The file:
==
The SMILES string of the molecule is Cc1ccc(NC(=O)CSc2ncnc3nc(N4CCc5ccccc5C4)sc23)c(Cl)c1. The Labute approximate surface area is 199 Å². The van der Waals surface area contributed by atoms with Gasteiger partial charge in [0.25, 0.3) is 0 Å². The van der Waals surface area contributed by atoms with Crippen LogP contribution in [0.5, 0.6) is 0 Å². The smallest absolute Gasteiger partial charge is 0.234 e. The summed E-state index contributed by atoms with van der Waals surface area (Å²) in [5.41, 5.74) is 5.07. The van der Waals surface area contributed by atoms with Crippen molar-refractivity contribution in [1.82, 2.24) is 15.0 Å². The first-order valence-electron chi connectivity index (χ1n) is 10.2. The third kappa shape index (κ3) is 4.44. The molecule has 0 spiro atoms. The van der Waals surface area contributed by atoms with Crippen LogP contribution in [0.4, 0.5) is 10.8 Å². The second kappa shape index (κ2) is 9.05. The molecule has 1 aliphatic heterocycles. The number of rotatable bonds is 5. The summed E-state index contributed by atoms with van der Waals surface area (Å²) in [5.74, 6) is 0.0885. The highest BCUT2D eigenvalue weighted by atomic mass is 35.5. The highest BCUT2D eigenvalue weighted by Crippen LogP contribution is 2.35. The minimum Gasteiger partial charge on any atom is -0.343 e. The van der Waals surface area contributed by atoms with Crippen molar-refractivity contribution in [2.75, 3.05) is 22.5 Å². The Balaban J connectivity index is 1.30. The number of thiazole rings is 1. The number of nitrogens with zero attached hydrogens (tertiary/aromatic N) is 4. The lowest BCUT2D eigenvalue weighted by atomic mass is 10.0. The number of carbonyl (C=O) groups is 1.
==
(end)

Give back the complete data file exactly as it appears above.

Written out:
The SMILES string of the molecule is Cc1ccc(NC(=O)CSc2ncnc3nc(N4CCc5ccccc5C4)sc23)c(Cl)c1. The Labute approximate surface area is 199 Å². The van der Waals surface area contributed by atoms with Gasteiger partial charge in [0.25, 0.3) is 0 Å². The van der Waals surface area contributed by atoms with Crippen LogP contribution in [0.5, 0.6) is 0 Å². The smallest absolute Gasteiger partial charge is 0.234 e. The summed E-state index contributed by atoms with van der Waals surface area (Å²) in [5.41, 5.74) is 5.07. The van der Waals surface area contributed by atoms with Crippen molar-refractivity contribution in [1.82, 2.24) is 15.0 Å². The first-order valence-electron chi connectivity index (χ1n) is 10.2. The third kappa shape index (κ3) is 4.44. The molecule has 0 spiro atoms. The van der Waals surface area contributed by atoms with Crippen LogP contribution in [0.4, 0.5) is 10.8 Å². The second kappa shape index (κ2) is 9.05. The molecule has 1 aliphatic heterocycles. The number of rotatable bonds is 5. The summed E-state index contributed by atoms with van der Waals surface area (Å²) in [5.74, 6) is 0.0885. The highest BCUT2D eigenvalue weighted by atomic mass is 35.5. The highest BCUT2D eigenvalue weighted by Crippen LogP contribution is 2.35. The minimum Gasteiger partial charge on any atom is -0.343 e. The van der Waals surface area contributed by atoms with Crippen molar-refractivity contribution in [2.75, 3.05) is 22.5 Å². The Balaban J connectivity index is 1.30. The number of thiazole rings is 1. The number of nitrogens with zero attached hydrogens (tertiary/aromatic N) is 4. The lowest BCUT2D eigenvalue weighted by atomic mass is 10.0. The number of carbonyl (C=O) groups is 1.